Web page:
Friday, May 27, 2011

Rethinking Conference Etiquette

As you know, I'm a student of etiquette, literally. I have most of the rules and protocol required for various situations stored away in my brain, try (with various levels of success) to conduct myself with decorum in public and regularly bemoan the "utter bloody rudeness of people today" to use a phrase from one of my favourite etiquette authors, Lynne Truss.

Once in a while, all of my notions of civility are challenged with pleasantly surprising outcomes. This week I attended MESH 2011, Canada's Web conference, where visionaries, experts, newbies, and people just desperately trying to stay abreast of trends (me) come together to connect, share and inspire. I'm here to talk about etiquette but let me just say off the bat that it was great - content, speakers, networking, venue, food - all well worth the price of admission.

So here's what I witnessed at MESH. When I walked into the morning keynote on the first day I was shocked to see the room doors were wide open, people were milling around and coming and going as they pleased. Almost everyone was engaged in something other than actively looking at the speaker. The iPads, laptops and smartphones on the tables outnumbered the people sitting at them.

The conference attendees were chatting, tweeting, eating, drinking and seemed to be thoroughly enjoying themselves. Towards the back of the room, people were lounging on huge bean bag chairs so I decided to plop down on one and hey presto, I immediately became a "new etiquette" convert. Here's a photo of the Fat Boy bean bag chair which is the most comfortable thing in the world.

Over the next two days I continued to be amazed with this extremely relaxed approach to conference-going. While I eventually grew to embrace it, there were some people who took it a bit too far. A man slumped in the bean bag chair in front of me was so relaxed he took his shoes off, an etiquette no-no in any business situation. No one wants to smell your socks, no matter how informal the environment. And, chairs filled with beans are not always conducive to learning - a young woman to my right dozed off in her bean bag, Blackberry clutched in her hands. I even saw a woman knitting fervently during an afternoon session, which ironically, was more distracting than all of the electronic devices.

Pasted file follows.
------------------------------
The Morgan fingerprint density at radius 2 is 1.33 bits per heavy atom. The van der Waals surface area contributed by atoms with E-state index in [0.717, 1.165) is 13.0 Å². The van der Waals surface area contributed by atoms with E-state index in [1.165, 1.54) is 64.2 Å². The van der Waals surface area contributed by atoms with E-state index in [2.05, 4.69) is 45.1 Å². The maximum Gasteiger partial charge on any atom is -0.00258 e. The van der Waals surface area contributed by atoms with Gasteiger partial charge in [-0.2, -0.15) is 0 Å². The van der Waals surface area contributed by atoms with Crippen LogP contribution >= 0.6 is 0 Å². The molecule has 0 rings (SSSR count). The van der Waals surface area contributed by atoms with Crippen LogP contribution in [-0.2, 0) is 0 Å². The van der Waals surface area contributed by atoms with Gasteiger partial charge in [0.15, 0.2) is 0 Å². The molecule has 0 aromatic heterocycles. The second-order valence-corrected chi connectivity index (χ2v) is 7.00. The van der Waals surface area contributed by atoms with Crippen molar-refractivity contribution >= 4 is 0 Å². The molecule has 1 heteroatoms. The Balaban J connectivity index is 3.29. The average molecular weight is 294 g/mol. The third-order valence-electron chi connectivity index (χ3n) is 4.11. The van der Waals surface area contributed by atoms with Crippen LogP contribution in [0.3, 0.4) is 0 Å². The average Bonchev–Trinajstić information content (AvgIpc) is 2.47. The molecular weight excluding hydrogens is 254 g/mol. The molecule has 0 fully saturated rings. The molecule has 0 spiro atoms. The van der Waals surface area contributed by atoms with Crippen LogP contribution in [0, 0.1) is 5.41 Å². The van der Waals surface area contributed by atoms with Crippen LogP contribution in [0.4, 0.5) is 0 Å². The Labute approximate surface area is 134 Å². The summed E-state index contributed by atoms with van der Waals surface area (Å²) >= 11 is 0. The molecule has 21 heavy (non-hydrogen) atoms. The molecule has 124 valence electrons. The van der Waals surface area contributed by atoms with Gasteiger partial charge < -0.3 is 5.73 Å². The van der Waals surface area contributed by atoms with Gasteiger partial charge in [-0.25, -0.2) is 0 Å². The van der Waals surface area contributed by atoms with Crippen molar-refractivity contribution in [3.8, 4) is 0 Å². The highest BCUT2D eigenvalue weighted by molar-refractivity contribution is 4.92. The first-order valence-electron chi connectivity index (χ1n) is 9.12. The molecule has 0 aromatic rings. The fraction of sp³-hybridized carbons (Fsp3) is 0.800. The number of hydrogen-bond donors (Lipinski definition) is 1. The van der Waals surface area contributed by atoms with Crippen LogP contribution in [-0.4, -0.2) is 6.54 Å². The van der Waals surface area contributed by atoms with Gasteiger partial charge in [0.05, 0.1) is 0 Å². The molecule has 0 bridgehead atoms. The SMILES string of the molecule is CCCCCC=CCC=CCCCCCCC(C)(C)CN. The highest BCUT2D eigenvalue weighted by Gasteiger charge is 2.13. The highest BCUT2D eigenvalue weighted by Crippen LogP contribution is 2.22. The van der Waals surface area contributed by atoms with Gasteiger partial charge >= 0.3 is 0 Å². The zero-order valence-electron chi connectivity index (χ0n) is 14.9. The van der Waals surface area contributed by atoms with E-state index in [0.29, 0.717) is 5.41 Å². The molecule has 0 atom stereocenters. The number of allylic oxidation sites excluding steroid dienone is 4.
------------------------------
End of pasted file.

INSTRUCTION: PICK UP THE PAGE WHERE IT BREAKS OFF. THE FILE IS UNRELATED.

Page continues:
But overall, despite the casual atmosphere, everyone was very well-behaved. I didn't hear a single cell phone ringtone in any of the sessions. People formed orderly lines and behaved at the buffets, and most importantly, actively networked. Everyone was polite, kind and willing to share their business cards and their ideas.

I found myself thinking back to the hundreds of traditional conferences I've attended in two decades in business and if I'm really honest, there have been many times where I've sat on a hard chair, in a freezing, dated hotel conference room, bored by an uninspiring speaker and desperately needing to go to the washroom or refill my coffee (or both) but remaining glued to my seat out of respect for the presentation or a fear of being too conspicuous as I make my way to the doors. Likewise, I've signed up for sessions only to find out after a few minutes that I know more about the topic than the speaker and could have used the time more productively. MESH turns this on its head. They bring together the content, people and opportunities and provide a basic structure but its up to you to decide how you're going to make it work for you. If that means you want to be taking notes in the front row at every session, so be it. If you'd rather linger in the periphery sipping coffee, knock yourself out. If you only want to socialize and get the t-shirt, that's fine too.

The role of etiquette in society is to increase the comfort level of the people around you. Traditionally, this has assumed that the people around you are comforted by the same things that you take comfort in. MESH proves that's not necessarily the case and that, as long as no one is acting like a complete boor, and everyone is aware of the expectations at the onset, we can set up our own comfort levels. This etiquette afficionado takes comfort in the idea that the rules of civility are always a good way.